7. Denn Golsik Denn Golsik says:

    A little book with big wisdom


  8. juan quintero juan quintero says:

    I enjoyed this book and the lessons that are presented from the Monks and throughout the hours of the day I purchased this book because of Sharon Lebell and was not disappointed by the content


  9. Ann Yeong Ann Yeong says:

    How does one live in touch with eternity from day to day? How can we enter into Kairos even as we go about our work and busyness in our daily lives? In this lovely little book Brother David Steindl Rast OSB breaks open the day into its seasons each with its own message grace contemplation and action He explains how the Liturgy of the Hours or the 'angel' announcing each hour invites each of us to a contemplative living out of each dayFrom centering ourselves in the silence before daybreak to a conscious welcoming of the light to making an intentional mindful start to the day instead of just mindlessly rushing along to finding uiet joy in the labours of the day even when the hours grow long to a peaceful letting go of the day in the evening and a restful entering into the silence of night this book describes how every person can live with the contemplative wisdom of the Benedictine monks even in the secular world If we learn to heed the angel of each hour we would be able to live in the present always with eternity in mindI cannot recommend this book highly enough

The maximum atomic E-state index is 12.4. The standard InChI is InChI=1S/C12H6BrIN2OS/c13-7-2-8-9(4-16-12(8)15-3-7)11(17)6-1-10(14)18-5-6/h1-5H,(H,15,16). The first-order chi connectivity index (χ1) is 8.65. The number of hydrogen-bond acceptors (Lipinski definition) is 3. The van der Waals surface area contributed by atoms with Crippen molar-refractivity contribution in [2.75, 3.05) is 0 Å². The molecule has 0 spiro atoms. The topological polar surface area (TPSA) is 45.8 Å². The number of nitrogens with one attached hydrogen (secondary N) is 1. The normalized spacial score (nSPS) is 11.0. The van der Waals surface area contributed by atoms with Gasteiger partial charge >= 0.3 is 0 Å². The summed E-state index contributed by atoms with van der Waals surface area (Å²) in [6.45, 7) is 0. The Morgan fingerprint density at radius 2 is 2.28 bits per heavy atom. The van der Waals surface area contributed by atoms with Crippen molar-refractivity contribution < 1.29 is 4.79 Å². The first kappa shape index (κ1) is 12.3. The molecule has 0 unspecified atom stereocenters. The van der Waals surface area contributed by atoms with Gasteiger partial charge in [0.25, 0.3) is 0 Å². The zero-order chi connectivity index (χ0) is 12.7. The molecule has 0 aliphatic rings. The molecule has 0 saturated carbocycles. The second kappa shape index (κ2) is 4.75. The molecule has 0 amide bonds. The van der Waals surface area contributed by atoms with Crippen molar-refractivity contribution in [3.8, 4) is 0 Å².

10. Richard Southworth Richard Southworth says:

    Excellent Book I had always thought that all of the monastic services were essentially just so many prayer services during the day Even though much of my own practice comes out of the monastic tradition I just figured that there was no way for me to do that many prayer times each day so I did not pay attention to what they were about Steindl Rast took me on a sacred journey through the hours of the day and in the process I learned that each of those hours had a special focus and they worked together to help us incarnate the spiritual principles into our active lives I still will not be able to practice each of those hours but I will refer to this book often to discover new ways to live those principles